Baugh v. Lane, 722 F. Supp. 525 (C.D. Ill. 1989)

U.S. District Court for the Central District of Illinois - 722 F. Supp. 525 (C.D. Ill. 1989)
September 26, 1989

722 F. Supp. 525 (1989)

Jack Ernest BAUGH, Petitioner,
Michael P. LANE, Director, Dept. of Corrections; Steve McEvers, Warden, Logan Correctional Center, Respondents.

No. 88-3121.

United States District Court, C.D. Illinois, Springfield Division.

September 26, 1989.

*526 Jack Ernest Baugh, Lincoln, Ill., pro se.

Douglas K. Smith, Asst. Atty. Gen., Springfield, Ill., for respondents.


RICHARD MILLS, District Judge:

Habeas corpus.

Relief denied on procedural grounds.

Baugh has moved for federal relief from his 1977 state court guilty plea and conviction for murder and unlawful use of weapons. The State of Illinois has responded to the petition, and Petitioner has replied to the response. Pursuant to Rule 8(a) of the rules governing 28 U.S.C. § 2254 cases, we have determined that an evidentiary hearing is not required in this case, because we further hold that Petitioner has waived any entitlement to federal habeas corpus relief through a procedural default.

Accordingly, the petition is denied and the case is dismissed.

*527 Factual and Procedural Background

The facts of this case and its procedural history are culled entirely from the petition and its accompanying exhibits. Along with the petition, Petitioner has filed excerpts from transcripts of several court proceedings, affidavits of several relatives, and letters from well-wishers and potential witnesses. Additionally, Respondent has filed complete transcripts of all the trial court hearings pertaining to Petitioner, save his sentencing.

The roots of this petition go back to the spring of 1977, when Jack Ernest Baugh resided with one Susan J. Hayes in East Peoria, Illinois. There, sometime in the evening on April 6, Ms. Hayes was murdered by means of a severe beating with some blunt instrument, possibly a cane. The police investigation focused on Baugh; the interest in Baugh stemmed as well from the fact that some 16 firearms were discovered during the investigation which apparently all belonged to Baugh because he had a prior felony conviction, the guns placed him in violation of both state and federal law.

About a week after the murder Baugh surrendered to the police and was officially charged with Ms. Hayes' slaying. Baugh's counsel at the time he surrendered and at his arraignment and preliminary hearing was a Mr. Napoli; this attorney, however, had filed a limited entry of appearance stating that he would only represent Baugh through the preliminary hearing. Thus, following that hearing Attorney Napoli withdrew and the public defender was appointed on May 4, 1977. At some point following that, however, Mr. Napoli once again took the reins, and he represented Baugh at the time of the guilty plea on June 24, 1977.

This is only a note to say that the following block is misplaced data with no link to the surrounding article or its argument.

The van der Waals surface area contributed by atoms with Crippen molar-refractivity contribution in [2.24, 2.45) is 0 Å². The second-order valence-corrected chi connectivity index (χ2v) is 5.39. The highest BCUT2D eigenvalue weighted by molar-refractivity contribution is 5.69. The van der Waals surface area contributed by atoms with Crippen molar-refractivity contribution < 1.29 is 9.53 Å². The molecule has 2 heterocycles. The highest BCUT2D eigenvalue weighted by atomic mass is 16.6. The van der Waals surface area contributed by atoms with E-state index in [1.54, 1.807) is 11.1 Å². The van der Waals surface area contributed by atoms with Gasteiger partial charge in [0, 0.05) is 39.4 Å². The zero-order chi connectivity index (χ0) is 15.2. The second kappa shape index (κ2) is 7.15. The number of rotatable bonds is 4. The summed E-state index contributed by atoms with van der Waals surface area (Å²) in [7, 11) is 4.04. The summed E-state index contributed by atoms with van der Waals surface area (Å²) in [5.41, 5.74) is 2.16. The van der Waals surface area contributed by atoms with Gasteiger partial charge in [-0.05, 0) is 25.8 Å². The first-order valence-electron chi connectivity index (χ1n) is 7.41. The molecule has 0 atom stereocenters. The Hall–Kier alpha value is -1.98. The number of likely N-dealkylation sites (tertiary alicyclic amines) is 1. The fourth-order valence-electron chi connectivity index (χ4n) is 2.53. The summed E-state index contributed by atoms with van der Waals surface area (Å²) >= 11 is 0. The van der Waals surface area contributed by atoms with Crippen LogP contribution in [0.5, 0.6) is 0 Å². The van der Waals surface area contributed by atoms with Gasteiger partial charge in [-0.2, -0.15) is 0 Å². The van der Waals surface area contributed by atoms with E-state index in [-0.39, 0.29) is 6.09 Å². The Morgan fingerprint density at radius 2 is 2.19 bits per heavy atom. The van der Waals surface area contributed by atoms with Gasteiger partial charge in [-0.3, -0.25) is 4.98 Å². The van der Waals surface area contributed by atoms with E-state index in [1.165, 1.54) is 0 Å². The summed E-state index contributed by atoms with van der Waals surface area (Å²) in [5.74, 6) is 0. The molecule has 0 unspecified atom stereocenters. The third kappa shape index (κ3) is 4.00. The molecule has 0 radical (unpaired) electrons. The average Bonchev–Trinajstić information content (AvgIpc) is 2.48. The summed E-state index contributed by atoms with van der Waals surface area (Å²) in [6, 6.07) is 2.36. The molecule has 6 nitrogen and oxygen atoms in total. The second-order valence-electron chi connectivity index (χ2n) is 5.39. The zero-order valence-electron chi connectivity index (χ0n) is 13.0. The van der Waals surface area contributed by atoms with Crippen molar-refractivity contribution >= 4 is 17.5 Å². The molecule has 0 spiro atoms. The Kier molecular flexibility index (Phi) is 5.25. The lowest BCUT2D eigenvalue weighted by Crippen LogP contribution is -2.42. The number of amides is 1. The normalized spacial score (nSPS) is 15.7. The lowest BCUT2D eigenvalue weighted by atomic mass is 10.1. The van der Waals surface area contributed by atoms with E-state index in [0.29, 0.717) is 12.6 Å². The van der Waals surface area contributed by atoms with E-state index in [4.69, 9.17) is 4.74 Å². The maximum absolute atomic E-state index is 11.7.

Petitioner Baugh had been charged by the State of Illinois with four counts of murder and one count of unlawful use of weapons (3 blackjacks and 1 set of metal knuckles were also found at the scene of the murder). The guilty plea entered by Petitioner resulted from the state agreeing to dismiss three of the murder counts, leaving only one murder count and the unlawful use of weapons charge. The original plea and sentencing agreement called for a prison term of 20 to 40 years plus parole; the judge, however, rejected this plea without comment. The record reveals that "[a] brief recess was taken," following which the parties approached the judge with a nearly identical plea agreement which this time called for a 20 to 60 year period of incarceration, signed by Petitioner and both counsel. After expressly asking Petitioner if he had had time to review and consider both the original and the amended plea agreement, and also after being fully satisfied of the factual basis for the guilty plea, the judge accepted the plea agreement and entered a judgment of conviction on those charges. Petitioner was sentenced in accordance with the plea agreement on July 6, 1977, at which time he was also advised of his right to withdraw and to appeal his guilty plea.

The firearms discovered during the murder investigation were not forgotten; Petitioner's illegal possession of these was prosecuted in federal court concurrently with the state court proceeding. The United States charged Petitioner with 7 counts of violating 18 U.S.C. § 922(h), and on June 24, 1977, Petitioner pled guilty to those charges and agreed to be sentenced separately for each count. The total federal sentence came to 35 years, and this sentence ran concurrently with Petitioner's state sentence.

Petitioner never appealed his state court conviction, nor did he ever seek any other post-conviction remedy in the state courts. He did, however, appeal his federal conviction, and succeeded in getting 5 of the 7 counts vacated due to a defective plea agreement. United States v. Baugh, 787 F.2d 1131 (7th Cir. 1986). As a result, Petitioner's federal incarceration period was substantially shortened; he has now served all his federal time, and his custody has been transferred to Illinois prison officials. Petitioner is currently incarcerated at Logan Correctional Center in Lincoln, Illinois.